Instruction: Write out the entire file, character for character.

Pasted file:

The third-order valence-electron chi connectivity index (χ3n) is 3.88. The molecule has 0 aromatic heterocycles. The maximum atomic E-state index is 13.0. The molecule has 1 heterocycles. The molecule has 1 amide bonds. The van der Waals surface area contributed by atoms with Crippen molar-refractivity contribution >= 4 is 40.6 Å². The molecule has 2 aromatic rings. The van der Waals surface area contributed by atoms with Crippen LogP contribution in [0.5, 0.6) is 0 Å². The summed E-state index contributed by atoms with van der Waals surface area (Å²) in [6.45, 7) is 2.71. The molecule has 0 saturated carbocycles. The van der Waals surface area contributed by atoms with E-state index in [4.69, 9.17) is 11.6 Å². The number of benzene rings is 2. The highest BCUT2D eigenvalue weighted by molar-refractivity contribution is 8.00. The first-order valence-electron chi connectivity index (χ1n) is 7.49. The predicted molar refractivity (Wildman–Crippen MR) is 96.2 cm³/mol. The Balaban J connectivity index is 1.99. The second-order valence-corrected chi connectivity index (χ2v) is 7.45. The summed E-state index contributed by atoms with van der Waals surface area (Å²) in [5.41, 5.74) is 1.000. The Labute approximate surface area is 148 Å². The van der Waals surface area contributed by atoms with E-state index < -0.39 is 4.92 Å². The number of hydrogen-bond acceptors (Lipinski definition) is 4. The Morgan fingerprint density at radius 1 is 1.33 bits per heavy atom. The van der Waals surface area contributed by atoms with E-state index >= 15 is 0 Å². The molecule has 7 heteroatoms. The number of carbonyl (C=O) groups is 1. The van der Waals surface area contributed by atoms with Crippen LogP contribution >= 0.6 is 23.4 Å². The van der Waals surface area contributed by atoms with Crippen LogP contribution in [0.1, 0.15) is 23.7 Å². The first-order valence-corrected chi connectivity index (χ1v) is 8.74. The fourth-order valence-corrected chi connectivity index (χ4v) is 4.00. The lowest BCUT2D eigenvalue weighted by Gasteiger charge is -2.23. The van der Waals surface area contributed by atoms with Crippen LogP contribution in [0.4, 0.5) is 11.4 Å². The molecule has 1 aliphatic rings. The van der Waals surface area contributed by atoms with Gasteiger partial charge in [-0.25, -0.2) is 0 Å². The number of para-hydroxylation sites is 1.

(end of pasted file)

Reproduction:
The third-order valence-electron chi connectivity index (χ3n) is 3.88. The molecule has 0 aromatic heterocycles. The maximum atomic E-state index is 13.0. The molecule has 1 heterocycles. The molecule has 1 amide bonds. The van der Waals surface area contributed by atoms with Crippen molar-refractivity contribution >= 4 is 40.6 Å². The molecule has 2 aromatic rings. The van der Waals surface area contributed by atoms with Crippen LogP contribution in [0.5, 0.6) is 0 Å². The summed E-state index contributed by atoms with van der Waals surface area (Å²) in [6.45, 7) is 2.71. The molecule has 0 saturated carbocycles. The van der Waals surface area contributed by atoms with E-state index in [4.69, 9.17) is 11.6 Å². The number of benzene rings is 2. The highest BCUT2D eigenvalue weighted by molar-refractivity contribution is 8.00. The first-order valence-electron chi connectivity index (χ1n) is 7.49. The predicted molar refractivity (Wildman–Crippen MR) is 96.2 cm³/mol. The Balaban J connectivity index is 1.99. The second-order valence-corrected chi connectivity index (χ2v) is 7.45. The summed E-state index contributed by atoms with van der Waals surface area (Å²) in [5.41, 5.74) is 1.000. The Labute approximate surface area is 148 Å². The van der Waals surface area contributed by atoms with E-state index < -0.39 is 4.92 Å². The number of hydrogen-bond acceptors (Lipinski definition) is 4. The Morgan fingerprint density at radius 1 is 1.33 bits per heavy atom. The van der Waals surface area contributed by atoms with E-state index >= 15 is 0 Å². The molecule has 7 heteroatoms. The number of carbonyl (C=O) groups is 1. The van der Waals surface area contributed by atoms with Crippen LogP contribution >= 0.6 is 23.4 Å². The van der Waals surface area contributed by atoms with Crippen LogP contribution in [0.1, 0.15) is 23.7 Å². The first-order valence-corrected chi connectivity index (χ1v) is 8.74. The fourth-order valence-corrected chi connectivity index (χ4v) is 4.00. The lowest BCUT2D eigenvalue weighted by Gasteiger charge is -2.23. The van der Waals surface area contributed by atoms with Crippen LogP contribution in [0.4, 0.5) is 11.4 Å². The molecule has 1 aliphatic rings. The van der Waals surface area contributed by atoms with Gasteiger partial charge in [-0.25, -0.2) is 0 Å². The number of para-hydroxylation sites is 1.